Vitamin D, Iron, Exercise, Weight Loss: I have done several articles on these topics, and you should check through my archives to read them. These 4 things are super important to learn about and manage if you want to improve your kidney function. They are complicated topics and too long to write in this little spot here.
What do I want you to take away from this post? Never, never give up hope! Do not let your doctor steal your hope. If they won’t teach you the things you want to know then teach yourself. Only use reputable sources, not influencers on Youtube in Instagram selling you snake oil treatments, or advice. It does take time, dedication, and commitment to make the changes, but if you are serious, then you can do it! Advocate for yourself, if you feel what a doctor is saying or recommending might not work well for you then discuss it and see if there is another approach that you can try. Ask to see a Dietitian, if your insurance doesn’t cover it, or you don’t have insurance, make it a point to save the money to see a dietitian. I encourage you to consider to stop eating fast food, and ultra processed foods. It is hard, very hard, I know, but when you start to see good results you might change your perspective.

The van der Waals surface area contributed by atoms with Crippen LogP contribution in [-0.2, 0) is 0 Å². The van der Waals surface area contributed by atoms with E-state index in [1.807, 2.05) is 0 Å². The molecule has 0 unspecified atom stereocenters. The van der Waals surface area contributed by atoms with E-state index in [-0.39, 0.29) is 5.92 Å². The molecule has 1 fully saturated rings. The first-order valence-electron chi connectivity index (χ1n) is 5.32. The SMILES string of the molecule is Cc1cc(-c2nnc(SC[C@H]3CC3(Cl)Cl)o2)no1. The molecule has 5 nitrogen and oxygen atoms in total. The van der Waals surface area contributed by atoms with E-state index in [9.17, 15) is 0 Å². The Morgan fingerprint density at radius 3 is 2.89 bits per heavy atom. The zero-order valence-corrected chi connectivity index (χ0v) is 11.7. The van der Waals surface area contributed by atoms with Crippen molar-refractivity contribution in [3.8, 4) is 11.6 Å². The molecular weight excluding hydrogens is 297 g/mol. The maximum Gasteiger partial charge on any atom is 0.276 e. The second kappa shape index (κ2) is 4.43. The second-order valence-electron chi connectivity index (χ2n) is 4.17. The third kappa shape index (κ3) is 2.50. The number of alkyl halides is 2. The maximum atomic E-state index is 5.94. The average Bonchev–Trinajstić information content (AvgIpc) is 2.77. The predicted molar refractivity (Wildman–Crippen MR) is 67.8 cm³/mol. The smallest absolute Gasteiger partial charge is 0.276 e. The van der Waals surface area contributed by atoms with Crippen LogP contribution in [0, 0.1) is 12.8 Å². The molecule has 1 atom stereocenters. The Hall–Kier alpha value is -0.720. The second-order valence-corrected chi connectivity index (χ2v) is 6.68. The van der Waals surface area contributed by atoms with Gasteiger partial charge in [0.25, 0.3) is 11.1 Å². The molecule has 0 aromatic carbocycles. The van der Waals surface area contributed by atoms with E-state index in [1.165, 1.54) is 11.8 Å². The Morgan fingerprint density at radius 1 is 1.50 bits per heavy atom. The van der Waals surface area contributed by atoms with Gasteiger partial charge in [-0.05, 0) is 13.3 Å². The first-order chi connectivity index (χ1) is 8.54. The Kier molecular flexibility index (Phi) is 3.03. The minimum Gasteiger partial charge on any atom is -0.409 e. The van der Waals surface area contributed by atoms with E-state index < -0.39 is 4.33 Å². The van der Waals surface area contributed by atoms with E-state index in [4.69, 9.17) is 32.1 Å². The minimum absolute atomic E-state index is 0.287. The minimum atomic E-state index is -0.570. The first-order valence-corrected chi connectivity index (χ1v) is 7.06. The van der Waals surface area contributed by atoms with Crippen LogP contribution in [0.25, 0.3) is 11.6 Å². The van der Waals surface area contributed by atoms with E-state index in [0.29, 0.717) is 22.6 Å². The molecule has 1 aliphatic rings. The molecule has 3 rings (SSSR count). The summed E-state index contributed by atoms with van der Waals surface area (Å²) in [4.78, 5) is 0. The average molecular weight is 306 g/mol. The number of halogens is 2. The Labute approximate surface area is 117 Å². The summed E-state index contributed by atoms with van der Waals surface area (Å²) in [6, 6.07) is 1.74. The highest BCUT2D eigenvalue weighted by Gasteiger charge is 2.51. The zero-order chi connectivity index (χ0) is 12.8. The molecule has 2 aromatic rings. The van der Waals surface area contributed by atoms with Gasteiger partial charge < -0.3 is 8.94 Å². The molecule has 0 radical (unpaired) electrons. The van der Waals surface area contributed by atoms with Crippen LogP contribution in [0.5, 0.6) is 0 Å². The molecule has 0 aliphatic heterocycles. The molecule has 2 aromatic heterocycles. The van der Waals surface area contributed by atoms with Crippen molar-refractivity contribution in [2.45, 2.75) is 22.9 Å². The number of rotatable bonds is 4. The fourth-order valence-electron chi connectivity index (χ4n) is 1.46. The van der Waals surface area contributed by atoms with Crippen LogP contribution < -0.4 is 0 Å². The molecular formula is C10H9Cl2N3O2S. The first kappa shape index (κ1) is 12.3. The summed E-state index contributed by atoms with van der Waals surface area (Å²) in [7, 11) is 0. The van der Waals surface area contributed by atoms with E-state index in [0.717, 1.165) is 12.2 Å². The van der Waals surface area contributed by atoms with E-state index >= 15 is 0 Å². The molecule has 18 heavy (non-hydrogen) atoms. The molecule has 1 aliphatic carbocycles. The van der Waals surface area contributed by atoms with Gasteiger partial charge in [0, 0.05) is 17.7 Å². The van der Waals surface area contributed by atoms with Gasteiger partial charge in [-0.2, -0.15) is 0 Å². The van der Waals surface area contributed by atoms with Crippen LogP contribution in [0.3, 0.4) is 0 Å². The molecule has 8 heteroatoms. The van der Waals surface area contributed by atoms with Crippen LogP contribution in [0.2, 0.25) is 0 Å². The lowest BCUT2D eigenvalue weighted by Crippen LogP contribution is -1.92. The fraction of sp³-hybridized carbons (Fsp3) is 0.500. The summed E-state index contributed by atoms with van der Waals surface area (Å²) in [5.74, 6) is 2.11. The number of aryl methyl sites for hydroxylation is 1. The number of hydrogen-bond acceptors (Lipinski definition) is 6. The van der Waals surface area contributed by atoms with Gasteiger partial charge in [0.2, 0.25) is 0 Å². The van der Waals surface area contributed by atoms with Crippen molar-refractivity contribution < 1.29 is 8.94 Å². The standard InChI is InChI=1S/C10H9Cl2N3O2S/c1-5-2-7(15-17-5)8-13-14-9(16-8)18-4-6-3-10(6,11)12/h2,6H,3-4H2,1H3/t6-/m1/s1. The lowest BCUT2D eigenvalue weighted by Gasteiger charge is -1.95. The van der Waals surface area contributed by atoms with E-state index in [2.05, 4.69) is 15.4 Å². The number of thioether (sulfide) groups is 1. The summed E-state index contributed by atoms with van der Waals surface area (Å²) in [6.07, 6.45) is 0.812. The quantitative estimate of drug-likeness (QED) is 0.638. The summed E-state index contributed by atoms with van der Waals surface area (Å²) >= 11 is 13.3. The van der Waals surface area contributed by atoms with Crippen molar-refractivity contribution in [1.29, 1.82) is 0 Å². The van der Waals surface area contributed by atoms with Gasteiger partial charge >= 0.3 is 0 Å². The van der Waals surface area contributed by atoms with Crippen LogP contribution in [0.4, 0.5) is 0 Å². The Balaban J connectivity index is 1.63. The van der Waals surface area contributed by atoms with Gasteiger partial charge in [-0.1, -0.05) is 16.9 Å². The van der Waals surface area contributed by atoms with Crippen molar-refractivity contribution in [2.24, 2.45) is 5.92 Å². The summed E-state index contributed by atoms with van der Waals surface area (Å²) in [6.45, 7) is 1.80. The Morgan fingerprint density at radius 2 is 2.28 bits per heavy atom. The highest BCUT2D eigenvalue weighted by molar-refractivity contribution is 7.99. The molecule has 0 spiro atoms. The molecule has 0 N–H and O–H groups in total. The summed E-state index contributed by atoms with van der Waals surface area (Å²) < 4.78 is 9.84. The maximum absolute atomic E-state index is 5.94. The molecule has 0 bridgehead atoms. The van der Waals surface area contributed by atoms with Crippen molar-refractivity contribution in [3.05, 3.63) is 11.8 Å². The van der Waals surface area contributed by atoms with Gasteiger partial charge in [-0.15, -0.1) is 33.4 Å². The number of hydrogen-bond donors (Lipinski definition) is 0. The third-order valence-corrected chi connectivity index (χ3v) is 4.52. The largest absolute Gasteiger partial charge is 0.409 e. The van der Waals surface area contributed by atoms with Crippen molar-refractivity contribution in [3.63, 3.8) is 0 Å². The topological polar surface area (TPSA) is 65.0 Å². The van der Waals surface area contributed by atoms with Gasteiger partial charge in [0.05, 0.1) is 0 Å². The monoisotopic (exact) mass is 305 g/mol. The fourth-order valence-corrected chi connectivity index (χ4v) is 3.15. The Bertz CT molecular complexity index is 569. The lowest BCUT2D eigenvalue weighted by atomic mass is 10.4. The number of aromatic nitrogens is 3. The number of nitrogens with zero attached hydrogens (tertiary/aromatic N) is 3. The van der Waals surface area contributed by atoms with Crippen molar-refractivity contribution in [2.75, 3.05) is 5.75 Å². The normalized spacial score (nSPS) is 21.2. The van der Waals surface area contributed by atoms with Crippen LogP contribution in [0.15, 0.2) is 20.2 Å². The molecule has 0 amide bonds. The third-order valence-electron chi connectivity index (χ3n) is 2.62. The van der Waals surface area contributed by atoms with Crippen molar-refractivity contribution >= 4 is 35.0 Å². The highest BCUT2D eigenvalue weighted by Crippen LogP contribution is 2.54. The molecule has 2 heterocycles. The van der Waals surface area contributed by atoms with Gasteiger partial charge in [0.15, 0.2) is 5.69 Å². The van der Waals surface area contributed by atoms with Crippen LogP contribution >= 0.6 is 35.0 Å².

Having CKD is a struggle, but Dialysis should not have to be your destiny. It doesn’t mean I won’t still end up on Dialysis some day, but for now at age 52 I will keep fighting to avoid it.
Hello, and happy Monday! I hope everyone had an awesome weekend. It is finally getting to be a smidge cooler in the mornings, and I can enjoy my coffee outback on the swing. If you have been following along then you know for this month I am discussing Oxalates and how they can effect CKD, and other parts of the body. It is taking me a while to put together a long post on Oxalates in general, and how they effect other parts of the body besides kidneys. I will leave links to all of the posts I have done on this topic so far, so you can find and read them. It is very interesting and understudied topic, to me anyway, because I feel like I probably am sensitive to Oxalates.
Just a note that I love Trader Joe’s and I am not picking on their brand of Everything But the Bagel Seasoning. I am sure they are all similar, but this is the one I have on hand and was consuming regularly up until my strange symptoms begin. See my first post on this topic for more info on that. This seasoning is delicious and adds a nice little punch to food. You can see the ingredients below, but of concern is the Sesame Seeds and the Poppy Seeds. It does have a bit of Sodium as well. A serving is a 1/4 of a tsp, and trust me that is hardly anything at all. Check out this image, to see what I mean. According to my Oxalate app tracker Sesame Seeds contain 324 mg of Oxalates per 1 tbsp, and Poppy Seeds contain 34 mg of Oxalates per tbsp. Unless you are only using the recommended serving size of this seasoning, you could be consuming way too many Oxalates, especially if you have CKD. Oxalates are tiny nano crystals that build up in the urine because the kidneys can’t remove the Oxalates efficiently anymore. You don’t have to get a kidney stone for this to be an issue with CKD.